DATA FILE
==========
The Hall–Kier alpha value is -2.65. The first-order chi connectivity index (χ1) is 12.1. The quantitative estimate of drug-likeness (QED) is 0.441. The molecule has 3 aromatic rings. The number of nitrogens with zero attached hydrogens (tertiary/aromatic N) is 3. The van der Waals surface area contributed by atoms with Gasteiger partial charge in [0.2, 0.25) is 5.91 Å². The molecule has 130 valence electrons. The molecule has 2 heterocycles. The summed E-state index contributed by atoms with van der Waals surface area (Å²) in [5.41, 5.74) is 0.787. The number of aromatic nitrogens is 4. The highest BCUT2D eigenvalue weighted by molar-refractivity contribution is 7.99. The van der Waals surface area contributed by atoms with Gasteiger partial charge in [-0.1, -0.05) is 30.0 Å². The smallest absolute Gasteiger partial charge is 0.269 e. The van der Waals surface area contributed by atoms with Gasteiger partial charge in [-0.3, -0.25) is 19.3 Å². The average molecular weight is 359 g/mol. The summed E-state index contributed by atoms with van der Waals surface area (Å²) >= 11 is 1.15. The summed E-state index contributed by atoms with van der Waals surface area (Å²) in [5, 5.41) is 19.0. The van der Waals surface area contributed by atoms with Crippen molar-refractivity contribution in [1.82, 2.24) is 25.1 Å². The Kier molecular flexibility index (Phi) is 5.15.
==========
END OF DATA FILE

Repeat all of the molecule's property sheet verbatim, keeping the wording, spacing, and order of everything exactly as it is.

The Hall–Kier alpha value is -2.65. The first-order chi connectivity index (χ1) is 12.1. The quantitative estimate of drug-likeness (QED) is 0.441. The molecule has 3 aromatic rings. The number of nitrogens with zero attached hydrogens (tertiary/aromatic N) is 3. The van der Waals surface area contributed by atoms with Gasteiger partial charge in [0.2, 0.25) is 5.91 Å². The molecule has 130 valence electrons. The molecule has 2 heterocycles. The summed E-state index contributed by atoms with van der Waals surface area (Å²) in [5.41, 5.74) is 0.787. The number of aromatic nitrogens is 4. The highest BCUT2D eigenvalue weighted by molar-refractivity contribution is 7.99. The van der Waals surface area contributed by atoms with Gasteiger partial charge in [-0.1, -0.05) is 30.0 Å². The smallest absolute Gasteiger partial charge is 0.269 e. The van der Waals surface area contributed by atoms with Gasteiger partial charge in [-0.3, -0.25) is 19.3 Å². The average molecular weight is 359 g/mol. The summed E-state index contributed by atoms with van der Waals surface area (Å²) >= 11 is 1.15. The summed E-state index contributed by atoms with van der Waals surface area (Å²) in [5, 5.41) is 19.0. The van der Waals surface area contributed by atoms with Crippen molar-refractivity contribution in [1.82, 2.24) is 25.1 Å². The Kier molecular flexibility index (Phi) is 5.15.